Изображения страниц

Albigenses exceed in horrible injustice and cruelty the treatment of the Irish by the Protestant English. The Presbyterians of Geneva have in recent times exhibited a spirit as intolerant as the Papists of a darker age ; and Infidelity is not less disposed to persecute the Church of God, than is fanatical Bigotry. Arbitrary power, be it that of monarch, or pope, or republican oligarchy, to whatever church or creed it may ally itself, Pagan, Christian, or Mussulman,-is the same hateful evil; and it only requires to come into combination with religious enthusiasm or fanatical superstition, to kindle into the character of a persecutor. Liberty, which otherwise is treated simply as a rebel, is then proceeded against as a heretic.

Of the volume before us, the extracts we have given, preclude the necessity of our adding much. Using the word in its proper sense, and not by way of disparagement, we may characterize it as a highly respectable performance; not distinguished by any peculiar critical acumen or felicities of composition, but exhibiting much careful investigation, extensive reading, and correct sentiment. If not the work of a practised author or of a profound politician, it yet displays a scholarship graceful in the gentleman.

Art. II. 1. Report of the Board of Managers of the Pennsylvania

Colonization Society. With an Introduction and Appendix. 8vo.

pp. 48. Price Is. 6d. Philadelphia and London, 1831. 2. Report of the Proceedings of the African Education Society: in

stituted at Washington, Dec. 28, 1829. With an Address. 8vo.

pp. 16. Washington, 1830. 3. Liberia Herald. July 6, 1830. Vol. I. No. 5. Monrovia. 4. North American Revien. No. lxxvi. July, 1832. Art. Ameri

can Colonization Society. 5. Four Essays on Colonial Slavery. By John Jeremie, Esq. Late

first President of the Royal Court of St. Lucia. 8vo. pp. 124.

London, 1831. 6. The Anti-Slavery Record. No. 5. Sept. 1, 1832. Price ld.

TN our Number for January last, we gave some account of the

Africo-American Colony on the Windward Coast of Western Africa, which has received the name of Liberia. We have now before us what is something better than a mere curiosity, the fifth Number of a Liberia weekly newspaper. *. In the article referred to, we took occasion to advert to the object and principles of the

* The Editor of the paper is Mr. Russwurm, a coloured man of good education, who graduated at Bowdoin College (Me.), in 1826. vol. VIII.--N.S.


American Colonization Society; and we remarked, that there seemed to exist a much stronger wish to get rid of the free-coloured population, than to meliorate the condition of the slaves. While applauding, as we could not but do most sincerely, the philanthropic intentions of the Society, we asked, in all simplicity, What is to be the fate of the slave population of America ? And we supplied the answer which, we imagined, the republicans of the Southern States would return to such an inquiry : ‘Get rid of the 'free black population by all means, but talk of emancipation at 'your peril.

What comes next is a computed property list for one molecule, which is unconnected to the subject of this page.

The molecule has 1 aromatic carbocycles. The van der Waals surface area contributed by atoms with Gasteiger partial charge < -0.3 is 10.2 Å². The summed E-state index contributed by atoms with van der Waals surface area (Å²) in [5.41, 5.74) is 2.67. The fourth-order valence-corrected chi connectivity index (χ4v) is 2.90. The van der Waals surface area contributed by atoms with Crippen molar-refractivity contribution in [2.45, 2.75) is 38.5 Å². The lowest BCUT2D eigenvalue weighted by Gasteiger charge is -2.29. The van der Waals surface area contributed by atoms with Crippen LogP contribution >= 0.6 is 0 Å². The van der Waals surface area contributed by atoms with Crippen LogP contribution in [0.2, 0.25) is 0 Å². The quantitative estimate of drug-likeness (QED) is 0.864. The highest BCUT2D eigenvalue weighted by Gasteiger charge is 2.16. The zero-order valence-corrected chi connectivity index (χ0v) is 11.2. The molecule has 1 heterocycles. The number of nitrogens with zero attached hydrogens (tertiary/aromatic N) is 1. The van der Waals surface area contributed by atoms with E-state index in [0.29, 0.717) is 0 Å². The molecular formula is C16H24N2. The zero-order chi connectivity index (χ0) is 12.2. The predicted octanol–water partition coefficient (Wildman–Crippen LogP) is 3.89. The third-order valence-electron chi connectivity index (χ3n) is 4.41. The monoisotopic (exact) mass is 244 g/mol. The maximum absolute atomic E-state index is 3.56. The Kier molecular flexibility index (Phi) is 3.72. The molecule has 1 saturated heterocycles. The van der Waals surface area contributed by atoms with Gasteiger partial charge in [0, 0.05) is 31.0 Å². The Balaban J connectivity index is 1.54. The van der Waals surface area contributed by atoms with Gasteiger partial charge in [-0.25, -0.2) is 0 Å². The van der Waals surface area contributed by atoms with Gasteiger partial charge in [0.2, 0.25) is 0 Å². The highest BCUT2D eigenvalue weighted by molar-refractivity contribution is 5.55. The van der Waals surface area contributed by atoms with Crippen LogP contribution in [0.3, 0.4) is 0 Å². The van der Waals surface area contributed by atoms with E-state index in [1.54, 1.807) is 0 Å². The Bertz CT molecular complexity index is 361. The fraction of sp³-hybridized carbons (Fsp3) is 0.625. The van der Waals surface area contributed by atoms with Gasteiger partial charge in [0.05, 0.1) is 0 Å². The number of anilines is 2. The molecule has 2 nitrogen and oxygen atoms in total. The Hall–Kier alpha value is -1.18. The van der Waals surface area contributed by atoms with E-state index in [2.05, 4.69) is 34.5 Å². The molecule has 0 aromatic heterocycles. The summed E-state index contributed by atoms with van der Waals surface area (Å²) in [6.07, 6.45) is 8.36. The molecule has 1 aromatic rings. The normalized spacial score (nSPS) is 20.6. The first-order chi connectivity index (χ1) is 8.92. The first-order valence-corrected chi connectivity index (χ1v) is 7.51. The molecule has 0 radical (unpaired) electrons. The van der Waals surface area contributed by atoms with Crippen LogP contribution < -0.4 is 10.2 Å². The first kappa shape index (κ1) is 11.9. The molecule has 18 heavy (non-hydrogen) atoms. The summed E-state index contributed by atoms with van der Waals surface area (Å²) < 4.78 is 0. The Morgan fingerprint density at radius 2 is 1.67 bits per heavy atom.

These remarks were misconstrued, we regret to find, as implying an unkind suspicion with regard to the purity of the motives by which the friends of African colonization in America are actuated; or, at least, as casting blame upon them for the prudent course they have taken, in not mixing up the question of emancipation with that of emigration. This was not our meaning; for we were not unaware of the difficult path the Society had to tread, the political considerations which rendered it necessary to abstain from agitating, as a Society, the slavery question, and the consequent expediency of strictly confining their attention to their avowed object. Suspicions, alarms, and complaints have been raised in the slave-holding states by the very plan of colonization. On the other hand, some of the most efficient friends of the measure have been, and are, slave-owners and residents in the midst of a slave population. Under these circumstances, it would have been unwise and improper to make any article of faith on the subject of slavery the ostensible basis of their proceedings, or to exact any test from those who were disposed to cooperate in the specific scheme. Whatever dissatisfaction we may feel with the state of the law and of public morality, in reference to slaves and slavery, in America, we have no fault to find with the Colonization Society ; we have no particle of remaining doubt as to the sincere desire of its projectors and principal supporters to eradicate slavery itself from the American soil; and we “esteem them very highly in love for their works' sake.'

In the last Number of the North American Review, we find a long article advocating the object of the Society, and defending its policy ; from which, as an authentic exposition of the principles of its supporters, we shall, in justice, extract so much as will enable our readers to understand the true state of the case.

In the first place, then, the Society, as a society, recognizes no principles in reference to the slave system. It says nothing, and proposes to do nothing, respecting it. The object to which their attention is to be exclusively directed is, to promote and execute a plan for colonizing (with their consent) the free people of colour.

. But though the Society, as such, recognize no principles, they do recognize opinions upon the subject in question; and these opinions they do not seek to conceal. They have invariably disclosed, though never urged them, on all suitable occasions.

So far as we can ascertain, the supporters of the Colonization policy generally believe, 1. That Slavery is a moral and political evil. 2. That it is in this country a constitutional and legitimate system, which they have neither inclination, interest, nor ability to disturb. 3. That neither the commencement nor the continuance of this system is generally chargeable to (on) the Slave-holders or the slaveholding states. 4. That the Governments and the individuals immediately and personally concerned in the system, and they alone, have the right to manage and modify it as they choose. 5. That it is their interest, and also peculiarly in their power, in reference to slavery, to promote the Society's design.'

Each of these propositions will require a brief comment, in order to shew what is the actual state of the law, and of opinion, in America, and wherein they differ from the state of things in this country and its colonies.